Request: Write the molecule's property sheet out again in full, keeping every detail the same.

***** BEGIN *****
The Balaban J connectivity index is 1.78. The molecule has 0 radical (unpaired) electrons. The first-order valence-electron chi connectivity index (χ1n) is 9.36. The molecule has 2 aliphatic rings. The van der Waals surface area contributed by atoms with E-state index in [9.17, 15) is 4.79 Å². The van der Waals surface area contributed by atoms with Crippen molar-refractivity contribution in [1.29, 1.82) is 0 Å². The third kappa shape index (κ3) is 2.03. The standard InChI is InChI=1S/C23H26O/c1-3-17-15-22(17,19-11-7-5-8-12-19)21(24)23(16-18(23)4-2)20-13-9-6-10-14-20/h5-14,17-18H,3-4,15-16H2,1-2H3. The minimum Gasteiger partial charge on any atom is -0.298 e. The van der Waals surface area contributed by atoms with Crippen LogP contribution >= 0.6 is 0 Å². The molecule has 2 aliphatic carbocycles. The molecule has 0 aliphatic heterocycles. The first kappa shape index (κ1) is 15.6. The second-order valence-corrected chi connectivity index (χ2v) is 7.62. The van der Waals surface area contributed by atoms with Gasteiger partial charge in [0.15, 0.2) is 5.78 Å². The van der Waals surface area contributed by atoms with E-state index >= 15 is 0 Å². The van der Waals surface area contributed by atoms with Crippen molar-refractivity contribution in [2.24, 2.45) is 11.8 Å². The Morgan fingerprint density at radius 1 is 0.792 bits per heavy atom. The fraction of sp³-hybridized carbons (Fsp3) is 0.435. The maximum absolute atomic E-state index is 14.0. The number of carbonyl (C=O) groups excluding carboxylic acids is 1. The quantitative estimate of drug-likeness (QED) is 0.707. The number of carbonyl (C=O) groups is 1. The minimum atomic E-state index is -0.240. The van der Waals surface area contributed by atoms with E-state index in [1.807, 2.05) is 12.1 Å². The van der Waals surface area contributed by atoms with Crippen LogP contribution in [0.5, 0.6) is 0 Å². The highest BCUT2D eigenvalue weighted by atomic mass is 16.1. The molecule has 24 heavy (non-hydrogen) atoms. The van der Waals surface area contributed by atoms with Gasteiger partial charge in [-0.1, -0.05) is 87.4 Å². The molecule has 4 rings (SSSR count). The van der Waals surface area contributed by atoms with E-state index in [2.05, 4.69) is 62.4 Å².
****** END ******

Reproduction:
The Balaban J connectivity index is 1.78. The molecule has 0 radical (unpaired) electrons. The first-order valence-electron chi connectivity index (χ1n) is 9.36. The molecule has 2 aliphatic rings. The van der Waals surface area contributed by atoms with E-state index in [9.17, 15) is 4.79 Å². The van der Waals surface area contributed by atoms with Crippen molar-refractivity contribution in [1.29, 1.82) is 0 Å². The third kappa shape index (κ3) is 2.03. The standard InChI is InChI=1S/C23H26O/c1-3-17-15-22(17,19-11-7-5-8-12-19)21(24)23(16-18(23)4-2)20-13-9-6-10-14-20/h5-14,17-18H,3-4,15-16H2,1-2H3. The minimum Gasteiger partial charge on any atom is -0.298 e. The van der Waals surface area contributed by atoms with Crippen LogP contribution >= 0.6 is 0 Å². The molecule has 2 aliphatic carbocycles. The molecule has 0 aliphatic heterocycles. The first kappa shape index (κ1) is 15.6. The second-order valence-corrected chi connectivity index (χ2v) is 7.62. The van der Waals surface area contributed by atoms with Gasteiger partial charge in [0.15, 0.2) is 5.78 Å². The van der Waals surface area contributed by atoms with E-state index >= 15 is 0 Å². The van der Waals surface area contributed by atoms with Crippen molar-refractivity contribution in [2.24, 2.45) is 11.8 Å². The Morgan fingerprint density at radius 1 is 0.792 bits per heavy atom. The fraction of sp³-hybridized carbons (Fsp3) is 0.435. The maximum absolute atomic E-state index is 14.0. The number of carbonyl (C=O) groups excluding carboxylic acids is 1. The quantitative estimate of drug-likeness (QED) is 0.707. The number of carbonyl (C=O) groups is 1. The minimum atomic E-state index is -0.240. The van der Waals surface area contributed by atoms with E-state index in [1.807, 2.05) is 12.1 Å². The van der Waals surface area contributed by atoms with Crippen LogP contribution in [0.5, 0.6) is 0 Å². The highest BCUT2D eigenvalue weighted by atomic mass is 16.1. The molecule has 24 heavy (non-hydrogen) atoms. The van der Waals surface area contributed by atoms with Gasteiger partial charge in [-0.1, -0.05) is 87.4 Å². The molecule has 4 rings (SSSR count). The van der Waals surface area contributed by atoms with E-state index in [2.05, 4.69) is 62.4 Å².